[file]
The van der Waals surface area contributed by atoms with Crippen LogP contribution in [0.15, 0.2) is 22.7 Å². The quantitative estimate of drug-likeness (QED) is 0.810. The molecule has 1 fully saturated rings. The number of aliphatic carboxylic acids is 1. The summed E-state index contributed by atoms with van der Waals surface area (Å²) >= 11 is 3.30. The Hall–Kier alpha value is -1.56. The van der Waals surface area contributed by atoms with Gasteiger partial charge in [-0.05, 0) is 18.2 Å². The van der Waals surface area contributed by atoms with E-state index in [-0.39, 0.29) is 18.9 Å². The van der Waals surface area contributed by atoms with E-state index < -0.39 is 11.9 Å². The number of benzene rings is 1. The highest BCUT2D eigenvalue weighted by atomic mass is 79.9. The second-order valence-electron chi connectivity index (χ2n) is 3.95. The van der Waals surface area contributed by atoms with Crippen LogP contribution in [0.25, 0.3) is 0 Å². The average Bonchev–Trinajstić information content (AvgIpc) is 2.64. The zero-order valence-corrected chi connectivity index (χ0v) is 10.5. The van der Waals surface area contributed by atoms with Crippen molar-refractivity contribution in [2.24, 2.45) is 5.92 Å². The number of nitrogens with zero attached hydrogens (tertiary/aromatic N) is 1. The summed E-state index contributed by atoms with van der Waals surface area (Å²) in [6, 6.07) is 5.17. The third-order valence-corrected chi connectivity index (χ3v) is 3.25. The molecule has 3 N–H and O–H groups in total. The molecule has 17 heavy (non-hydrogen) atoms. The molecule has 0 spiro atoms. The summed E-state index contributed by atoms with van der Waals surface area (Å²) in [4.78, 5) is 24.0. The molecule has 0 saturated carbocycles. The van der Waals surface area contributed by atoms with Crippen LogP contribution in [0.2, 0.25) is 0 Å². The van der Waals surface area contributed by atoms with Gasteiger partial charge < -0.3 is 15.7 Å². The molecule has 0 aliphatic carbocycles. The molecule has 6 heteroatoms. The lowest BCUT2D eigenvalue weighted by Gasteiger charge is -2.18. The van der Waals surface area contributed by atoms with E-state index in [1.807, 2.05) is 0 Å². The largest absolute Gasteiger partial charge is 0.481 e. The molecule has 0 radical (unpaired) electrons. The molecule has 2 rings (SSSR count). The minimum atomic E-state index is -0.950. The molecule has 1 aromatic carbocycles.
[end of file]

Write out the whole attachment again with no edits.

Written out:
The van der Waals surface area contributed by atoms with Crippen LogP contribution in [0.15, 0.2) is 22.7 Å². The quantitative estimate of drug-likeness (QED) is 0.810. The molecule has 1 fully saturated rings. The number of aliphatic carboxylic acids is 1. The summed E-state index contributed by atoms with van der Waals surface area (Å²) >= 11 is 3.30. The Hall–Kier alpha value is -1.56. The van der Waals surface area contributed by atoms with Gasteiger partial charge in [-0.05, 0) is 18.2 Å². The van der Waals surface area contributed by atoms with E-state index in [-0.39, 0.29) is 18.9 Å². The van der Waals surface area contributed by atoms with E-state index < -0.39 is 11.9 Å². The number of benzene rings is 1. The highest BCUT2D eigenvalue weighted by atomic mass is 79.9. The second-order valence-electron chi connectivity index (χ2n) is 3.95. The van der Waals surface area contributed by atoms with Crippen LogP contribution in [0.25, 0.3) is 0 Å². The average Bonchev–Trinajstić information content (AvgIpc) is 2.64. The zero-order valence-corrected chi connectivity index (χ0v) is 10.5. The van der Waals surface area contributed by atoms with Crippen molar-refractivity contribution in [2.24, 2.45) is 5.92 Å². The number of nitrogens with zero attached hydrogens (tertiary/aromatic N) is 1. The summed E-state index contributed by atoms with van der Waals surface area (Å²) in [6, 6.07) is 5.17. The third-order valence-corrected chi connectivity index (χ3v) is 3.25. The molecule has 3 N–H and O–H groups in total. The molecule has 17 heavy (non-hydrogen) atoms. The molecule has 0 spiro atoms. The summed E-state index contributed by atoms with van der Waals surface area (Å²) in [4.78, 5) is 24.0. The molecule has 0 saturated carbocycles. The van der Waals surface area contributed by atoms with Crippen LogP contribution in [0.2, 0.25) is 0 Å². The van der Waals surface area contributed by atoms with Gasteiger partial charge < -0.3 is 15.7 Å². The molecule has 0 aliphatic carbocycles. The molecule has 6 heteroatoms. The lowest BCUT2D eigenvalue weighted by Gasteiger charge is -2.18. The van der Waals surface area contributed by atoms with E-state index in [1.807, 2.05) is 0 Å². The largest absolute Gasteiger partial charge is 0.481 e. The molecule has 0 radical (unpaired) electrons. The molecule has 2 rings (SSSR count). The minimum atomic E-state index is -0.950. The molecule has 1 aromatic carbocycles.